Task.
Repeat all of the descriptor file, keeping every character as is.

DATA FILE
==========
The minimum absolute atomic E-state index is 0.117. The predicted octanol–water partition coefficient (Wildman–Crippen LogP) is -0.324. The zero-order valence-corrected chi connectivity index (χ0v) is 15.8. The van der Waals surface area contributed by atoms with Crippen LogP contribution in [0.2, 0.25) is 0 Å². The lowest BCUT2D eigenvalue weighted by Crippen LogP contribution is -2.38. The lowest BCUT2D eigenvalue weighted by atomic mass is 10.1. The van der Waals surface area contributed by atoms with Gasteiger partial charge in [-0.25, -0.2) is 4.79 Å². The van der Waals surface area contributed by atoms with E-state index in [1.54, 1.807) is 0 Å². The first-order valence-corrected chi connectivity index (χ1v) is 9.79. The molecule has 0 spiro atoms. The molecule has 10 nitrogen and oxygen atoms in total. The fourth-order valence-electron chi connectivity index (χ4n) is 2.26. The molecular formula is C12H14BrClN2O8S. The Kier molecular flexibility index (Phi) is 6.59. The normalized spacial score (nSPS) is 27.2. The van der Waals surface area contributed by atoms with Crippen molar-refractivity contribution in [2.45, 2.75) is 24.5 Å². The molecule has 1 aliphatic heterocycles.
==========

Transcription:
The minimum absolute atomic E-state index is 0.117. The predicted octanol–water partition coefficient (Wildman–Crippen LogP) is -0.324. The zero-order valence-corrected chi connectivity index (χ0v) is 15.8. The van der Waals surface area contributed by atoms with Crippen LogP contribution in [0.2, 0.25) is 0 Å². The lowest BCUT2D eigenvalue weighted by Crippen LogP contribution is -2.38. The lowest BCUT2D eigenvalue weighted by atomic mass is 10.1. The van der Waals surface area contributed by atoms with Gasteiger partial charge in [-0.25, -0.2) is 4.79 Å². The van der Waals surface area contributed by atoms with E-state index in [1.54, 1.807) is 0 Å². The first-order valence-corrected chi connectivity index (χ1v) is 9.79. The molecule has 0 spiro atoms. The molecule has 10 nitrogen and oxygen atoms in total. The fourth-order valence-electron chi connectivity index (χ4n) is 2.26. The molecular formula is C12H14BrClN2O8S. The Kier molecular flexibility index (Phi) is 6.59. The normalized spacial score (nSPS) is 27.2. The van der Waals surface area contributed by atoms with Crippen molar-refractivity contribution in [2.45, 2.75) is 24.5 Å². The molecule has 1 aliphatic heterocycles.